(CN) – The whole wild west is feeling the Bern. As western Super Tuesday states trickle in, Vermont Sen. Bernie Sanders added California to wins in Utah and Colorado, contributing to the western wall he is hoping to build between himself and former Vice President Joe Biden’s early East Coast victories.
A whopping 81% of the Golden State’s 20.4 million registered voters are expected to vote in the primary. Although Sanders is projected to win with voters previously wooed by Hillary Clinton in 2016, many voters weighed their options in hour-long lines.
Multiple sources called the race in favor of Sanders as soon as polls closed and with 43% of precincts reporting the California Secretary of State’s office had him with 30% of the vote, followed by Biden at 20% and former New York City mayor Michael Bloomberg at 17%.
Sanders is expected to net 200 of the state's 415 delegates.
In Pasadena’s historic City Hall earlier in the day, voting took place inside the council chambers decorated with wood and brass. Outside the chambers stretched a slow-moving line.
Emerging with an “I voted” sticker, Verona Tang said she cast her ballot for Bloomberg.
“I’m in business. Not all businesspeople are bad, not all businesspeople are wealthy,” Tang said. “It’s not fair to keep beating up on business.”
Tang, a 43-year-old native of Taiwan, runs a small wholesale business that offers Asian products such as dried seaweed to restauranteurs in Los Angeles. “We want someone more balanced, not super-right or super-left.”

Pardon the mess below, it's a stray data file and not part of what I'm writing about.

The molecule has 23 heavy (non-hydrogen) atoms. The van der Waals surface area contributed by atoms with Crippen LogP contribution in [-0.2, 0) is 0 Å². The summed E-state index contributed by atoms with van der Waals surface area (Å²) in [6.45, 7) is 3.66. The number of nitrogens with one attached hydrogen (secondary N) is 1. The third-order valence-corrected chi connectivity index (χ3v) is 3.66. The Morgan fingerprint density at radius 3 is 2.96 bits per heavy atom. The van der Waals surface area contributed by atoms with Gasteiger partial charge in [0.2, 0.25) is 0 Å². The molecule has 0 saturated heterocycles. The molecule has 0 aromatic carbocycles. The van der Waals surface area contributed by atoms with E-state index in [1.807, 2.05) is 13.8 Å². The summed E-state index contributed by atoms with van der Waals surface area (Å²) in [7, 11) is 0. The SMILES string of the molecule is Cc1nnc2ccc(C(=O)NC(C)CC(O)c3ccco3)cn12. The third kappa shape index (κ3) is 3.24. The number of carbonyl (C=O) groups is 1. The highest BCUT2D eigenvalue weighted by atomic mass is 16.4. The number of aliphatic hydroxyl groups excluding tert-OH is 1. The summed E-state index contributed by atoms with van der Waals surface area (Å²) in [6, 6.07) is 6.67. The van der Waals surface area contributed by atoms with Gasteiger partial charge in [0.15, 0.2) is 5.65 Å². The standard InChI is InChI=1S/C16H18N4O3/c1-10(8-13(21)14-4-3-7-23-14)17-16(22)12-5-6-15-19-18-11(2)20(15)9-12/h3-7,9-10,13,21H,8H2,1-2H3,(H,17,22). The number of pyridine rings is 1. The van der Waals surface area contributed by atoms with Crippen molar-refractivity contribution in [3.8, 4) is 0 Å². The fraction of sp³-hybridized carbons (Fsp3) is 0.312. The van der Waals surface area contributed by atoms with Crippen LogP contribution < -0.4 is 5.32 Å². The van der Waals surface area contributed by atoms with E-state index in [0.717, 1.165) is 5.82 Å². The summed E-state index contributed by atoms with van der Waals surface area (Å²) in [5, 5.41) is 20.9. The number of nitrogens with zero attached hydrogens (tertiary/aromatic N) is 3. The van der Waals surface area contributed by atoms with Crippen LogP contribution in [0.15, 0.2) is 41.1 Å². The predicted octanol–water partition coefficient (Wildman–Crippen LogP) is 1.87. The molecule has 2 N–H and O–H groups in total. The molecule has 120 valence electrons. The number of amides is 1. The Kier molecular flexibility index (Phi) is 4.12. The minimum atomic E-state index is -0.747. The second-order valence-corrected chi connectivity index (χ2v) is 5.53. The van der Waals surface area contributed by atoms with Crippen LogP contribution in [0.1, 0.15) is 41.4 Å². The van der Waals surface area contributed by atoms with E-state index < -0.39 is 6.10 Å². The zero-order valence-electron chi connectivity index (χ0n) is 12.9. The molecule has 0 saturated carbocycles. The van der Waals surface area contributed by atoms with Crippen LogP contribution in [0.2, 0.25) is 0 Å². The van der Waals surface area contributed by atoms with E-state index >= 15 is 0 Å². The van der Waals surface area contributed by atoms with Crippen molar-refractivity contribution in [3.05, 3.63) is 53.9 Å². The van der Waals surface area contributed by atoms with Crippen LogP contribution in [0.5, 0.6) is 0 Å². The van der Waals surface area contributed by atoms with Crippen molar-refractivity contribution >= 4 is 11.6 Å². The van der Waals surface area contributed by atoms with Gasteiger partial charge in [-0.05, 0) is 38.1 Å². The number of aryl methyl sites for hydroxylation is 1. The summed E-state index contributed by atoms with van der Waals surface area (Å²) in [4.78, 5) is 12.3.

Walking to the stairway that led away from the voting area, but without a sticker, Debbie Muimarian, 56, a personal trainer with her own business, said she had been a Republican.
“The Republican Party does not align with my thinking,” she said, describing herself as a compassionate conservative.
She described her voting as “strategic.” She had tried to register as an independent but wound up designated by the county registrar as an American Independent, a far-right party she does not support.
She planned to switch to the Democratic Party and vote for Biden after work and before the polls closed Tuesday. “I am hopeful,” she said of Biden. “I just think he is a good person.”
“Bernie!” said Ariana, a design student in her 20s. “He’s more consistent and on the liberal side.”
She voted for him four years ago, as well. “I agree with him on health care, and he seems more open to queer people.”
She found Biden “too conservative and a little inconsistent.” She was with friends taking photos of the Mediterranean Revival-style City Hall built in the 1920s, having voted earlier by mail.
Similarly, Edith Oregel, who is Hispanic and the youngest employee at the Pasadena office of Courthouse News, voted for Sanders.